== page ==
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PostPosted: Mon Jan 07, 2008 7:53 pm 
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Joined: Sat Oct 01, 2005 8:55 pm
Posts: 412
Location: Vancouver, BC
I will contact a coroner in my area and find out how to go about this.

What would we be asking for - a finding of anaphylaxis based on history and factors leading to death (ate allergen), as well as physical findings?

Let's all brainstorm about it, and then create a plan on how to go about it.


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PostPosted: Mon Jan 07, 2008 10:44 pm 
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Joined: Tue Mar 22, 2005 11:17 pm
Posts: 6456
Location: Ottawa
According to Anaphylaxis Canada:
http://www.anaphylaxis.org/content/prog ... deaths.asp

[/quote]There is also a need to establish a formal Canadian registry of anaphylaxis deaths through each provincial coroner's office. [quote]

Perhaps we can do something to this effect. It may be hard to say that the person died of anaphylaxis but it could be a contributing factor.

I am trying to figure out the Coroner's Act (dry stuff really).

_________________
Moderator
Daughter: asthma, allergies to egg, milk, peanuts, tree nuts, most legumes (not soy) & penicillin. Developing hayfever type allergies.
Husband: no allergies
Me: allergies to some tree that flowers in May
Cat: allergic to beef, pork and lamb


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PostPosted: Tue Jan 08, 2008 7:49 am 
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Joined: Tue Mar 22, 2005 11:17 pm
Posts: 6456
Location: Ottawa
No time to read today but I am trying to determine what the current system for documenting and accounting for death in Canada is. (My technique is a bit hap-hazard as I don't always know the proper phrasing and Google has taken me to some strange websites :roll: )
So far I have found these which seem promising, I'll try to read them at lunch. What are your thoughts, anyone?

http://www.bdlc.umontreal.ca/CHMD/index.htm
Quote:
The Canadian Human Mortality Database (CHMD) was created to provide detailed Canadian mortality and population data to researchers, students, journalists, policy analysts, and others interested in the history of human longevity. The project is an achievement of the Mortality and Longevity research team at the Department of Demography, Université de Montréal, under the supervision of Professor Robert Bourbeau, in collaboration with demographers at the Max Plank Institute for Demographic Research (Rostock, Germany) and the Department of Demography, University of California at Berkeley. Nadine Ouellette, a Ph.D. Student and member of the Mortality and Longevity research team, is in charge of computing all CHMD life tables and updating the CHMD web site.

The CHMD is a “satellite” of the Human Mortality Database (HMD), an international database which currently holds detailed data for 31 countries or regions. Consequently, the CHMD’s underlying methodology corresponds to the one used for the HMD.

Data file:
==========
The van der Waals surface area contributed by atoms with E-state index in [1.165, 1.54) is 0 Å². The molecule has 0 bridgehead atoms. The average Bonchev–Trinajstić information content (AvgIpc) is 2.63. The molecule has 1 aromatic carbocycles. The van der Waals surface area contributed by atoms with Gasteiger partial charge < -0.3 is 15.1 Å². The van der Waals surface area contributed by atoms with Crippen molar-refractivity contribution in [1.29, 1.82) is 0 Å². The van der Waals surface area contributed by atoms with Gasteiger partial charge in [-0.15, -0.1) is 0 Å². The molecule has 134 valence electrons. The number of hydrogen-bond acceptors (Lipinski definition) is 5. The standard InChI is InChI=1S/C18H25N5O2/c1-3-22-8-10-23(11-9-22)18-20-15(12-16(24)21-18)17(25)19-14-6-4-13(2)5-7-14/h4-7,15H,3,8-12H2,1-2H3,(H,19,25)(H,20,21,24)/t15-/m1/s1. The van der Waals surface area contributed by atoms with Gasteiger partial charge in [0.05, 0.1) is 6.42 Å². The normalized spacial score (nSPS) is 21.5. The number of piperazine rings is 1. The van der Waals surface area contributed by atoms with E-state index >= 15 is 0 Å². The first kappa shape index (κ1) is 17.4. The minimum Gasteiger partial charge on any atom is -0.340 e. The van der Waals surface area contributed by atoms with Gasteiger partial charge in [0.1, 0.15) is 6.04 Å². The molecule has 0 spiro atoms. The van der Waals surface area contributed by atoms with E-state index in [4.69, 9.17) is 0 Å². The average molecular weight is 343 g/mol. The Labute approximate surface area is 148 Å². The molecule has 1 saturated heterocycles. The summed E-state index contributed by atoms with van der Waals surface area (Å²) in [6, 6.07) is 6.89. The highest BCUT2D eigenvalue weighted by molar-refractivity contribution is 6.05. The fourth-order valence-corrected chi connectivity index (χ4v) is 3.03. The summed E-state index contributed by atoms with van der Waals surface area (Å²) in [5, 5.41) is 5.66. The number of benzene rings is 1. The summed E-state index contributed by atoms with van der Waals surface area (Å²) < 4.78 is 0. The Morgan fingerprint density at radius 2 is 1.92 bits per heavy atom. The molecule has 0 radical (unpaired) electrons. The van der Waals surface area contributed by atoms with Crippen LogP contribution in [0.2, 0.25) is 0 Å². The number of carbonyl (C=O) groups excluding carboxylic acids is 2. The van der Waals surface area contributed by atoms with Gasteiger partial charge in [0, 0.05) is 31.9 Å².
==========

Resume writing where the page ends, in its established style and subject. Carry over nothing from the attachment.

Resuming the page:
and

http://www.fcsm.gov/99papers/fair.pdf

Quote:
The increasing capacity of users to incorporate statistical information in their decision-making
and research challenges statistical agencies to improve the quality and breadth of their
information. This increasing demand is also accompanied by a rapidly changing technological
environment and the increasing skill of the workforce for bringing together and analyzing data.
For example, vital statistics, census, administrative and survey data are used for a multiplicity of
purposes, and data are integrated from a number of different sources. One important tool to
achieve the integration of these data is by computerized record linkage. Record linkage is the
bringing together of two or more records, usually in order to match up those records relating to
the same individual, family, event or entity. This paper will examine some of the practical
methods developed at Statistics Canada to improve the searching, comparison and grouping of
records in a typical generalized linkage process. Some background is also provided as to why
record linkage of health data is needed, and some of the current initiatives that are furthering this
work in Canada.

_________________
Moderator
Daughter: asthma, allergies to egg, milk, peanuts, tree nuts, most legumes (not soy) & penicillin. Developing hayfever type allergies.
Husband: no allergies
Me: allergies to some tree that flowers in May
Cat: allergic to beef, pork and lamb


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PostPosted: Tue Jan 15, 2008 2:15 pm 
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Joined: Tue Nov 29, 2005 4:04 pm
Posts: 2044
Location: Gatineau, Quebec
My first thought is to try to contact the people in charge of the CHMD and ask them what they think of our proposal.

K.

_________________
Karen, proud Mom of
- DS1 (12 yrs): allergic to cashews, pistachios, Brazil nuts, potatoes, some legumes, some fish, pumpkin seeds; OAS
- DS2 (1o yrs): ana. to dairy, eggs, peanuts; asthma


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